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The Importance of Being Trained: Forklifts and powered industrial truck safety

By Tom O'Connor | Mar 15, 2023
A yellow forklift carrying a pallet of materials. STOCK.ADOBE.COM / GOLDEN SIKORKA
Forklifts or powered industrial trucks run on electric motors or internal combustion engines and are used to carry, push, pull, lift or stack materials. They are often used in the electrical and power utility sectors, and operating them without adequate training can be extremely dangerous.

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Forklifts or powered industrial trucks run on electric motors or internal combustion engines and are used to carry, push, pull, lift or stack materials. They are often used in the electrical and power utility sectors, and operating them without adequate training can be extremely dangerous.

 

The Occupational Safety and Health Administration estimates that between 75–100 deaths and 35,000–62,000 injuries involving forklifts occur every year. Forklift accidents tend to result in more serious injuries than traditional workplace incidents. The average number of workdays missed is 13, compared to eight days for all other job-related injuries. OSHA believes that most forklift injuries in the workplace are preventable.

OSHA’s breakdown

OSHA has standards addressing forklift safety in general industry and the maritime sector. The general industry standard, Powered Industrial Trucks (CFR 29 1910.178), regulates the following: “General design, maintenance and construction standards; Labeling; Approved truck; Storage and handling of liquid fuels; Storage and handling of liquid petroleum gas; and Carbon monoxide levels.”

It also breaks each type of forklift/powered industrial truck into seven different classes: Class I: electric motor rider trucks; Class II: electric motor narrow-aisle trucks; Class III: electric motor hand trucks or hand/rider trucks; Class IV: internal combustion engine trucks (solid/cushion tires); Class V: internal combustion engine (pneumatic tires); Class VI: electric and internal combustion engine tractors; and Class VII: rough terrain forklift trucks.

The most important component to forklift and powered industrial truck safety is ensuring that all operators and pertinent workers are properly and adequately trained. OSHA’s construction industry standard, Material Handling Equipment (CFR 1926.602), directs employers to adhere to training requirements in CFR 29 1910.178.

Training recommendations

According to “Preventing Injuries and Deaths of Workers Who Operate or Work Near Forklifts” from the National Institute of Safety and Health (NIOSH), “OSHA has promulgated the Final Rule for Powered Industrial Truck Operator Training [29 CFR 1910.178(l)], which became effective March 1, 1999. The standard requires operator training and licensing as well as periodic evaluations of operator performance. 

“The standard also addresses specific training requirements for truck operation, loading, seat belts, overhead protective structures, alarms, and maintenance of industrial trucks. Refresher training is required if the operator is observed operating the truck in an unsafe manner, is involved in an accident or near miss, or is assigned a different type of truck.”

NIOSH has a series of other additional training recommendations, including ensuring workers do not operate a forklift unless they have been trained and licensed to do so, and developing, implementing and enforcing a comprehensive written safety program. The program should include worker training, operator licensure and a timetable for reviewing and revising the program. A comprehensive training program is important for preventing injury and death.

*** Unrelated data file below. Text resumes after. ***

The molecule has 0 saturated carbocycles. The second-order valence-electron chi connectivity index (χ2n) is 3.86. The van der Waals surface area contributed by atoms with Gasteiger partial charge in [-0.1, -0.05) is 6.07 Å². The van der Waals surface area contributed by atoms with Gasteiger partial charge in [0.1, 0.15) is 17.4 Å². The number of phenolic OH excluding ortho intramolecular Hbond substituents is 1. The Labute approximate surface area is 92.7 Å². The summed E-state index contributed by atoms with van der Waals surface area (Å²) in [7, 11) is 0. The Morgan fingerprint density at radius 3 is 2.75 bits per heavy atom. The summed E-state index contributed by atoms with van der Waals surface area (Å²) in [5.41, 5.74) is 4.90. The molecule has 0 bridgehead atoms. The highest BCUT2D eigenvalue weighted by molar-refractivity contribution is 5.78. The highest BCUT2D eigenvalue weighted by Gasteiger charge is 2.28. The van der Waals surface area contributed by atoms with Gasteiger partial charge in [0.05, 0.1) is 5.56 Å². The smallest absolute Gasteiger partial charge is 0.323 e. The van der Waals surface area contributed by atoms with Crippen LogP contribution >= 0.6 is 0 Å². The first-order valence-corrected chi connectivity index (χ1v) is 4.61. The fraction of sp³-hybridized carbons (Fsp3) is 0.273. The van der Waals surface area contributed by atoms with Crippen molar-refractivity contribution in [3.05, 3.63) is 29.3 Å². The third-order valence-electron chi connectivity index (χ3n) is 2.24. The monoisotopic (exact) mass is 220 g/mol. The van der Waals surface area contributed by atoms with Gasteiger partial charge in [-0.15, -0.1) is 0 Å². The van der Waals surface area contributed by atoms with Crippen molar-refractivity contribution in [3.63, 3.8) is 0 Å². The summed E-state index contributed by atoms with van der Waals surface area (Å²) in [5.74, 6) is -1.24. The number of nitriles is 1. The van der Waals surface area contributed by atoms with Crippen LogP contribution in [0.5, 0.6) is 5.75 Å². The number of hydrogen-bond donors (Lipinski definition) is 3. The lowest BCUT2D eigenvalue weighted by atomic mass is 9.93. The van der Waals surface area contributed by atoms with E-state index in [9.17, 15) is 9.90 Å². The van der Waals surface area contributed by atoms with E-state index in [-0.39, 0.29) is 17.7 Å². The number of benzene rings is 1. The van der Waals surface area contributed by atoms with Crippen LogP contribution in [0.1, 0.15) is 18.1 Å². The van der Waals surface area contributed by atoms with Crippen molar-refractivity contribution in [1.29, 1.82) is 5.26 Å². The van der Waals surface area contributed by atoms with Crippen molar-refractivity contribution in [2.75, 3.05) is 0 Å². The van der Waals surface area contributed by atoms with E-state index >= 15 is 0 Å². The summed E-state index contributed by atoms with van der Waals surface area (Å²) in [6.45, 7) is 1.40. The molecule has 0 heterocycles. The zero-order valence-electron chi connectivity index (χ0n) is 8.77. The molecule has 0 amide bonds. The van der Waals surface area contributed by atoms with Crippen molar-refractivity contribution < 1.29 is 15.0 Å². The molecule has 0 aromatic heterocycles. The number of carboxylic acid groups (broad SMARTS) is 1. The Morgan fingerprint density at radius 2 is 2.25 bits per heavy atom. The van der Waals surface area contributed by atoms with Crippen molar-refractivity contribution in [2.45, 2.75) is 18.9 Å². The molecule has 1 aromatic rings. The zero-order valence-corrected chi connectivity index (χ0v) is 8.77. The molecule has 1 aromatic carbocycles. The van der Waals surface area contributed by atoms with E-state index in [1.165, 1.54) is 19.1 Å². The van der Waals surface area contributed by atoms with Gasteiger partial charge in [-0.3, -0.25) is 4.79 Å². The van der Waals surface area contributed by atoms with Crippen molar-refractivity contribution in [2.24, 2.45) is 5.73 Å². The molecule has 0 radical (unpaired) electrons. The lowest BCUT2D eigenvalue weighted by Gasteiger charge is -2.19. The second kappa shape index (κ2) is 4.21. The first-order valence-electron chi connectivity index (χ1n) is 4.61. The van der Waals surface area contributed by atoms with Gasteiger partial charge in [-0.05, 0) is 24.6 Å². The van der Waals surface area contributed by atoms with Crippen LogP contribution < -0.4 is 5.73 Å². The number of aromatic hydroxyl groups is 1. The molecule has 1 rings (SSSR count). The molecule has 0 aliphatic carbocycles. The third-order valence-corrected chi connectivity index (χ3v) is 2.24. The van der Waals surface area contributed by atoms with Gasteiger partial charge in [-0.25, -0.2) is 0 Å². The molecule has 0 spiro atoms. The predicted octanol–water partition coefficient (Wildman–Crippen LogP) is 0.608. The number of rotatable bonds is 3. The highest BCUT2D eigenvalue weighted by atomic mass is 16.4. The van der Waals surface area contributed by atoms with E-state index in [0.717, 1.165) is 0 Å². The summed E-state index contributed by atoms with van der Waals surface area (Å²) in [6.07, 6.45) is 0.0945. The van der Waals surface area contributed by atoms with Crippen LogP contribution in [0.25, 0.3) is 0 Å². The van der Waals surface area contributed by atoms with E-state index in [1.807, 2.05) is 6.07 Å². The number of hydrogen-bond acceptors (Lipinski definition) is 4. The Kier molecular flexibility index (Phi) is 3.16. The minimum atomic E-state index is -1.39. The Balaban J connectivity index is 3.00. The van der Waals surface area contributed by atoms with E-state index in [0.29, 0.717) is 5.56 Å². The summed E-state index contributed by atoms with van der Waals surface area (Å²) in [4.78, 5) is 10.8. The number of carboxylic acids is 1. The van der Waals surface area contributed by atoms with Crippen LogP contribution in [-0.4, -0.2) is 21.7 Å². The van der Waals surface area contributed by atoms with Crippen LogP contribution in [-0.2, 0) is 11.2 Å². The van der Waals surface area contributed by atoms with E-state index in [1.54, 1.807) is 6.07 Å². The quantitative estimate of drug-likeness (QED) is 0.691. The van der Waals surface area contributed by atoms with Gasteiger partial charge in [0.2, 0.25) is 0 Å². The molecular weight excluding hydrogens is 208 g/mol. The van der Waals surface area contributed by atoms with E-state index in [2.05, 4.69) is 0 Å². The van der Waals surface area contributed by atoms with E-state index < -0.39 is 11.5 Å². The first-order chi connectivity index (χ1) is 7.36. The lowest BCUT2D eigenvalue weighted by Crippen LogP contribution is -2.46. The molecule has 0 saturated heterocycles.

Additionally, operator training should evaluate factors that affect the stability of a forklift, including the load’s weight and symmetry, the forklift’s speed, operating surface, tire pressure and driving behavior. It should also address inspections before and after use, maintenance and fueling.

Operators should always wear a seatbelt/restraint and be warned that in sit-down type forklifts they can be crushed by the overhead guard or another part of the truck after jumping from the overturning forklift. The operator of a sit-down forklift should stay with the truck if lateral or longitudinal tip-over occurs. They should hold on firmly and lean away from the point of impact. On stand-up type forklifts with rear-entry access to exit from the trucks, operators should be trained to step backward if a lateral tip-over occurs.

In the real world

Take this real-life example. A part-time laborer in a warehouse died after the forklift tipped over and he got pinned to the ground by the overhead guard. The worker had been hired six weeks before the incident. He had received orientation, a hard hat and safety glasses on his first day of work, but was not trained or assigned to operate the equipment. However, he had used it on occasion, under the supervision of management, to move materials while cleaning.

Following the incident, investigators indicated that proper training would have likely prevented this fatality. Additionally, they recommended employers ensure that forklifts are operated only by authorized employees who recognize the hazards of improper operation and have been specifically trained in safe operating procedures.

Header image: stock.adobe.com / Golden Sikorka

About The Author

O’CONNOR is safety and regulatory affairs manager for Intec, a safety consulting, training and publishing firm. Reach him at [email protected].

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